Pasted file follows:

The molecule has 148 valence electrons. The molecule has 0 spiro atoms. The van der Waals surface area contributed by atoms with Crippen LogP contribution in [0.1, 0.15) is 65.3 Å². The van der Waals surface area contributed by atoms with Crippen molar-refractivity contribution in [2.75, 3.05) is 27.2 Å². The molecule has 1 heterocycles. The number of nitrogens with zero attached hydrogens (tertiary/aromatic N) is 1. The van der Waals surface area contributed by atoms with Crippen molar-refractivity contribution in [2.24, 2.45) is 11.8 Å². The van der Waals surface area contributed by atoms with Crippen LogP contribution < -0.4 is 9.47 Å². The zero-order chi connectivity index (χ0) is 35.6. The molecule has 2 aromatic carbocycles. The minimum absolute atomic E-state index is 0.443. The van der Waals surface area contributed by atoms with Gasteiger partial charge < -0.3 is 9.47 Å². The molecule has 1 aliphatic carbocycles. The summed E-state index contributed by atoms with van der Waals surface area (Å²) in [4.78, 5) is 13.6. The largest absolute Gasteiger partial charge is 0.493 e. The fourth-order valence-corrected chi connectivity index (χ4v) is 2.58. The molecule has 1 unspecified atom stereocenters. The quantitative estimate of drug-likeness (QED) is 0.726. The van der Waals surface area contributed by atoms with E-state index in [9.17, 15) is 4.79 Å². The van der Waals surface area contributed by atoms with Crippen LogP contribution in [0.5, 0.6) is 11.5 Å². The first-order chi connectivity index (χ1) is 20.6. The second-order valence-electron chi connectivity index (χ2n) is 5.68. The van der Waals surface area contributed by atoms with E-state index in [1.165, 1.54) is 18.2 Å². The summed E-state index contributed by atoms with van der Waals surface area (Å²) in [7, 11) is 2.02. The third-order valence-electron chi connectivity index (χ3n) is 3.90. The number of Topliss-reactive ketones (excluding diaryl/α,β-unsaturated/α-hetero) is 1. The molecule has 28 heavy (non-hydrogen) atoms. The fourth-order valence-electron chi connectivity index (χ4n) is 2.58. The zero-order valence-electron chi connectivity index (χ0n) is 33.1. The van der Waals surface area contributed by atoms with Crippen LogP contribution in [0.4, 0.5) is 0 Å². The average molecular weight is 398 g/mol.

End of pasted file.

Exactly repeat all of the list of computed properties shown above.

The molecule has 148 valence electrons. The molecule has 0 spiro atoms. The van der Waals surface area contributed by atoms with Crippen LogP contribution in [0.1, 0.15) is 65.3 Å². The van der Waals surface area contributed by atoms with Crippen molar-refractivity contribution in [2.75, 3.05) is 27.2 Å². The molecule has 1 heterocycles. The number of nitrogens with zero attached hydrogens (tertiary/aromatic N) is 1. The van der Waals surface area contributed by atoms with Crippen molar-refractivity contribution in [2.24, 2.45) is 11.8 Å². The van der Waals surface area contributed by atoms with Crippen LogP contribution < -0.4 is 9.47 Å². The zero-order chi connectivity index (χ0) is 35.6. The molecule has 2 aromatic carbocycles. The minimum absolute atomic E-state index is 0.443. The van der Waals surface area contributed by atoms with Gasteiger partial charge < -0.3 is 9.47 Å². The molecule has 1 aliphatic carbocycles. The summed E-state index contributed by atoms with van der Waals surface area (Å²) in [4.78, 5) is 13.6. The largest absolute Gasteiger partial charge is 0.493 e. The fourth-order valence-corrected chi connectivity index (χ4v) is 2.58. The molecule has 1 unspecified atom stereocenters. The quantitative estimate of drug-likeness (QED) is 0.726. The van der Waals surface area contributed by atoms with E-state index in [9.17, 15) is 4.79 Å². The van der Waals surface area contributed by atoms with Crippen LogP contribution in [0.5, 0.6) is 11.5 Å². The first-order chi connectivity index (χ1) is 20.6. The second-order valence-electron chi connectivity index (χ2n) is 5.68. The van der Waals surface area contributed by atoms with E-state index in [1.165, 1.54) is 18.2 Å². The summed E-state index contributed by atoms with van der Waals surface area (Å²) in [7, 11) is 2.02. The third-order valence-electron chi connectivity index (χ3n) is 3.90. The number of Topliss-reactive ketones (excluding diaryl/α,β-unsaturated/α-hetero) is 1. The molecule has 28 heavy (non-hydrogen) atoms. The fourth-order valence-electron chi connectivity index (χ4n) is 2.58. The zero-order valence-electron chi connectivity index (χ0n) is 33.1. The van der Waals surface area contributed by atoms with Crippen LogP contribution in [0.4, 0.5) is 0 Å². The average molecular weight is 398 g/mol.